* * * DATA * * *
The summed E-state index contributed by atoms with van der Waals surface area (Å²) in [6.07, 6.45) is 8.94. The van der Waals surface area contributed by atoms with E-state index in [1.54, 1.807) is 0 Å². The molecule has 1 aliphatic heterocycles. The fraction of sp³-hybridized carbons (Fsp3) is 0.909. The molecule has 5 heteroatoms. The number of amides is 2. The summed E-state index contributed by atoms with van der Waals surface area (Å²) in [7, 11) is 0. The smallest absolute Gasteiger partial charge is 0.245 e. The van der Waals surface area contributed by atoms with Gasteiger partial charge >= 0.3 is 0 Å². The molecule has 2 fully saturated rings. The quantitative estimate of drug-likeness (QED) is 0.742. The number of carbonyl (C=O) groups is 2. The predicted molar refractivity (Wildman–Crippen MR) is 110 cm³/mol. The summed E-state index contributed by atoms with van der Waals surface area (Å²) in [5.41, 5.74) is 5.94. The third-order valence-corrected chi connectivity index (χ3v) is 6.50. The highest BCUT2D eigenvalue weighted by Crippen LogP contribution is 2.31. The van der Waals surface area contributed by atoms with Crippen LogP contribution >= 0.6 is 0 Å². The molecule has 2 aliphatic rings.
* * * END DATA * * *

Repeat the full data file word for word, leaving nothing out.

The summed E-state index contributed by atoms with van der Waals surface area (Å²) in [6.07, 6.45) is 8.94. The van der Waals surface area contributed by atoms with E-state index in [1.54, 1.807) is 0 Å². The molecule has 1 aliphatic heterocycles. The fraction of sp³-hybridized carbons (Fsp3) is 0.909. The molecule has 5 heteroatoms. The number of amides is 2. The summed E-state index contributed by atoms with van der Waals surface area (Å²) in [7, 11) is 0. The smallest absolute Gasteiger partial charge is 0.245 e. The van der Waals surface area contributed by atoms with Gasteiger partial charge >= 0.3 is 0 Å². The molecule has 2 fully saturated rings. The quantitative estimate of drug-likeness (QED) is 0.742. The number of carbonyl (C=O) groups is 2. The predicted molar refractivity (Wildman–Crippen MR) is 110 cm³/mol. The summed E-state index contributed by atoms with van der Waals surface area (Å²) in [5.41, 5.74) is 5.94. The third-order valence-corrected chi connectivity index (χ3v) is 6.50. The highest BCUT2D eigenvalue weighted by Crippen LogP contribution is 2.31. The van der Waals surface area contributed by atoms with Crippen LogP contribution >= 0.6 is 0 Å². The molecule has 2 aliphatic rings.